The Rust programming language and the seL4 microkernel maintain strong focuses on both memory safety and performance, making the two great compliments of each other. The formal story surrounding Rust has not reached a level of maturity that would enable it to be a viable option for the seL4 kernel space code, which is largely modeled in a higher level specification language and/or follows a subset of C that Data61 has modeled. However, the minimal runtime and ability to compile to object code makes it a natural fit in userspace. DornerWorks, as part of it’s continuing efforts to increase seL4 adoption, have done some preliminary experiments using Rust in the seL4 userspace.
Combining userspace programs written in Rust with the seL4 kernel helps to eliminate bugs from userspace down through the kernel. The formal proof of seL4 eliminates entire classes of bugs in the kernel, while higher level language constructs of Rust, such as the strong type system, also eliminate large swaths of bugs. This blog also focuses on integrating Rust into the Userspace but not wholesale replacing it like the others do.
This is not the first attempt to use Rust in the seL4 userspace. Other notable efforts to combine Rust and seL4 include:
These, however use the Rust Cargo tool to run the build process. This means that the rootserver is written in Rust and is the entry point for userspace.
The current Rust on seL4 guidance is no longer supported as it depends on depreciated tools and outdated versions of Rust. Since then, Rust has come a long way and stabilized many tooling and language features needed for easier cross-compilation project integration.
Follow along to see how to integrate Rust code into the traditional seL4 build system and call Rust routines from C, while using stable recent versions of the Rust toolchain. This will target the 64-bit ARMv8 architecture and will simulate on QEMU, targeting the ZCU102.
You can install the rust tools with the rustup.sh tool:
Running the script will work for most Linux distributions that you would use for development. Some source-based Linux distributions may require a certain version that is installed and managed through the distributions’ package manager so extra work may be required to get the latest stable Rust version.
Install the cross compiling target:
Install the rest of the seL4 tools as instructed in the seL4 docs
CMake/Ninja has been the build system generally used to build seL4 based systems since version 10.0. The CMakeRust project from Devolutions is used in this project in order to call rust and cargo commands from CMake and allow specifying targets for other CMake projects to use. At this time, a fork of CMakeRust is used, which allows specifying the target architecture from the CMake call.
The manifest file for this project places the CMakeRust project under tools. The manifest is available at https://github.com/Jesse-Millwood/rust_sel4_manifest. The project can be initialized with:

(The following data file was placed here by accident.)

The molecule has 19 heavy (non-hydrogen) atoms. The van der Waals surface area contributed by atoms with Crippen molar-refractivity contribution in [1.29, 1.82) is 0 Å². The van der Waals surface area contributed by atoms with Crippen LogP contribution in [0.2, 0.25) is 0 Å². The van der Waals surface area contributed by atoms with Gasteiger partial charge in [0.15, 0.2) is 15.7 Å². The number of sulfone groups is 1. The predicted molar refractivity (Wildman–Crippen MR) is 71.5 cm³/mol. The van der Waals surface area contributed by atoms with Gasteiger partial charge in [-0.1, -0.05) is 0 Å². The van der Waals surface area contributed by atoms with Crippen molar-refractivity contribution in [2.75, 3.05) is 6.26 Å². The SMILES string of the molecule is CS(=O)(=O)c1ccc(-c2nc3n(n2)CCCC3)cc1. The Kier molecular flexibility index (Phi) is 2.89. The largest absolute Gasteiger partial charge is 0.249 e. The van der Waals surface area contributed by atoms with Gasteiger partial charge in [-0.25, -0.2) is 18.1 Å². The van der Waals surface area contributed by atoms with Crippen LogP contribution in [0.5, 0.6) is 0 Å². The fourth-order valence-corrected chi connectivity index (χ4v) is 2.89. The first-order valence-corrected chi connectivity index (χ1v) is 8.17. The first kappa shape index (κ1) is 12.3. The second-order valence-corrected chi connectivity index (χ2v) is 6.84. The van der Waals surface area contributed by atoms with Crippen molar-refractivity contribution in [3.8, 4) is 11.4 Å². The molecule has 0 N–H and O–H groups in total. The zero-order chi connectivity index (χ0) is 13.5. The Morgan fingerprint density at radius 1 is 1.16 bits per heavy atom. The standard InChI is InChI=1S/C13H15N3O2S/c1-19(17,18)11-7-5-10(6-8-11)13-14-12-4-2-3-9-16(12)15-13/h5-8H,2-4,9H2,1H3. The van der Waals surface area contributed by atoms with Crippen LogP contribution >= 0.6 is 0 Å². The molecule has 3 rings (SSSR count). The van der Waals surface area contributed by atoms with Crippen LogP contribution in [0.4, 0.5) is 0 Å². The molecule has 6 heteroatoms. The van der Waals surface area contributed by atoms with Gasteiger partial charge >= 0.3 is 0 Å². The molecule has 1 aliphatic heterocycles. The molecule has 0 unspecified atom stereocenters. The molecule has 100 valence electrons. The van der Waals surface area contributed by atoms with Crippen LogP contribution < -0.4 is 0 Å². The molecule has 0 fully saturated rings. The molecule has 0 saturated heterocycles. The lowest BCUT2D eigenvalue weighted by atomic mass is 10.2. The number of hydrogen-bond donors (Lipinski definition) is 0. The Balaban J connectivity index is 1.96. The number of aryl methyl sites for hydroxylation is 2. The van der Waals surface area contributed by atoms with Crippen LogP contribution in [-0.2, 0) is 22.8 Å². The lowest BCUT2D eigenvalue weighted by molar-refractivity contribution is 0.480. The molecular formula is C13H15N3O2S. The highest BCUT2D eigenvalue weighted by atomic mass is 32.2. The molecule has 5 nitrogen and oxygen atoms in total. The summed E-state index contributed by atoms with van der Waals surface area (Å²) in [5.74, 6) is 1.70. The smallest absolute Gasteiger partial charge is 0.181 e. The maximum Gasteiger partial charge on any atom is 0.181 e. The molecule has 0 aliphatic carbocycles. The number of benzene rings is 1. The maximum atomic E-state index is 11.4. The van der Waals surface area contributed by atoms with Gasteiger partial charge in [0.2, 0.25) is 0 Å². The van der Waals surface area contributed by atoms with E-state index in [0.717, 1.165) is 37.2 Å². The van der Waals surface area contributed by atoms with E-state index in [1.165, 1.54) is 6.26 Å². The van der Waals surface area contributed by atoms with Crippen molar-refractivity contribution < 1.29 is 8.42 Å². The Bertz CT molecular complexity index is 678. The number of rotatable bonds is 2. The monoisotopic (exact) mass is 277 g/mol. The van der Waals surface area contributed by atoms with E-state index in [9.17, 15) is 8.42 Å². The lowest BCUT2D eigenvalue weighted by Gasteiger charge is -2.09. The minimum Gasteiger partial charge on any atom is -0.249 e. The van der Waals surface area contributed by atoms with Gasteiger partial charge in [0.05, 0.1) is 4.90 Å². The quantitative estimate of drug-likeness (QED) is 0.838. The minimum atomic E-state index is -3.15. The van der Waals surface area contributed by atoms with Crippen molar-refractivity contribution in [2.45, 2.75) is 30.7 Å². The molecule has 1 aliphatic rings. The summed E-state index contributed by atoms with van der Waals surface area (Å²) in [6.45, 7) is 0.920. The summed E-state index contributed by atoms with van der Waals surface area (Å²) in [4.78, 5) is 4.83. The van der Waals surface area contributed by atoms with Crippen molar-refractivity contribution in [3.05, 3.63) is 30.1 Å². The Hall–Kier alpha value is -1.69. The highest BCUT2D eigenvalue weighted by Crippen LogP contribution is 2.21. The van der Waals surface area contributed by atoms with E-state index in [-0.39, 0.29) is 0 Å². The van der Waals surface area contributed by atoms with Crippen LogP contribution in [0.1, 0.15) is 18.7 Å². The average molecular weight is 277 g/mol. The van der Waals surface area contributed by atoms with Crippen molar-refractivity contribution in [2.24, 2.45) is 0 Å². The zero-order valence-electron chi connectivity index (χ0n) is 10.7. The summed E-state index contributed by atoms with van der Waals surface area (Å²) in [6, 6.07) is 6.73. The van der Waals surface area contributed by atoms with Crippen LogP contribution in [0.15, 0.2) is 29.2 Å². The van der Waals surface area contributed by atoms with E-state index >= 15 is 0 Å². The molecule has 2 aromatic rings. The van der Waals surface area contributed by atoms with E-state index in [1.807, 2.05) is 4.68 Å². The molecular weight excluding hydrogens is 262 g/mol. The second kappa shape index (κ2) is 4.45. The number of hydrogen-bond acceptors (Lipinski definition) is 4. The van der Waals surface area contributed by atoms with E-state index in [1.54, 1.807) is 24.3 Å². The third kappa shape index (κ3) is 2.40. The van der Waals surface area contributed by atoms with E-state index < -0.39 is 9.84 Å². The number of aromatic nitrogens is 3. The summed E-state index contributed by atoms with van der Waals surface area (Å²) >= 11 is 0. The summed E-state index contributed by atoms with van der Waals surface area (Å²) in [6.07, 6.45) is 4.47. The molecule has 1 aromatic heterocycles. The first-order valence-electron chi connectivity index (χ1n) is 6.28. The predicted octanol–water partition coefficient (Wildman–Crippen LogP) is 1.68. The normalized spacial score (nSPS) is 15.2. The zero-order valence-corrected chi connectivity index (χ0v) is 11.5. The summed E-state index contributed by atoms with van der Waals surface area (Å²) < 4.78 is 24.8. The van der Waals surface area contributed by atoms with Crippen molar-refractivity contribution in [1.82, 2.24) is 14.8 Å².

The simple application can be found in projects/sel4rustapp.
In this example the rust application’s directory structure looks like:
The Cargo.toml indicates that the rust application will be a static library:
The CMakeLists.txt uses the CMakeRust project to indicate to the build system that this is a Cargo project and which architecture to target:
This application doesn’t do anything seL4 specific and actually doesn’t even use the Rust standard library or make seL4 system calls. In order to indicate not using the standard library, a #![no_std] macro is used. The simple lib.rs just contains:
The #[no_mangle] line tells the Rust compiler not to mangle the function name, this makes it easier to know which function to call when linked to the static library. The pub exter “C” prefix to the function declaration tells the Rust compiler that this will be a public function that is meant to take advantage of the C foreign function interface (FFI) features.
This small example makes use of the match operator and says if the a variable is 1, then the c variable will equal 0, otherwise it will equal a. Then it returns the sum of the b variable and the c variable.
The lib.rs file also contains a definition of a panic handler. Because this is a non-standard library, a standard panic handler does not exist but the developer is required to include one for compilation. This panic handler and the following lines of the Cargo.toml were taken from the phil-opp blog post on creating a freestanding Rust binary:
In this case, the library will simply abort on a panic.
This application also contains a C rootserver application. The CMakeLists.txt handles the linking of the static Rust library by adding rust_app to the list of files handed to the target_link_libraries call.
The following declaration is added to the top of the main C file of the root server:
The following chunk is used in the rootserver main function to show simple passing data to the
linked Rust library:
Building the application is handled just as most of the other seL4 applications are:
QEMU is used for simulation here:
The output should look like the following:
In order to make a more fully featured Rust library, a number of changes need to be made to allow seL4 system calls and standard library calls from the application:
This post showed how to use the CMakeRust project to lay the ground work to easily integrate a baremetal Rust static library with a simple seL4 rootserver. There is still much to be done to enable developers to write in the languages that fit their use-cases in seL4 userspace applications. Rust is a natural fit for seL4 userspace applications because of the shared focus on safety and performance. DornerWorks is always looking for more ways to enable customers to bring their solutions to safe and secure platforms. Visit our seL4 services page to see how we can enhance the security story of your projects or bring your favorite runtime (e.g. Ada) to seL4 userspace.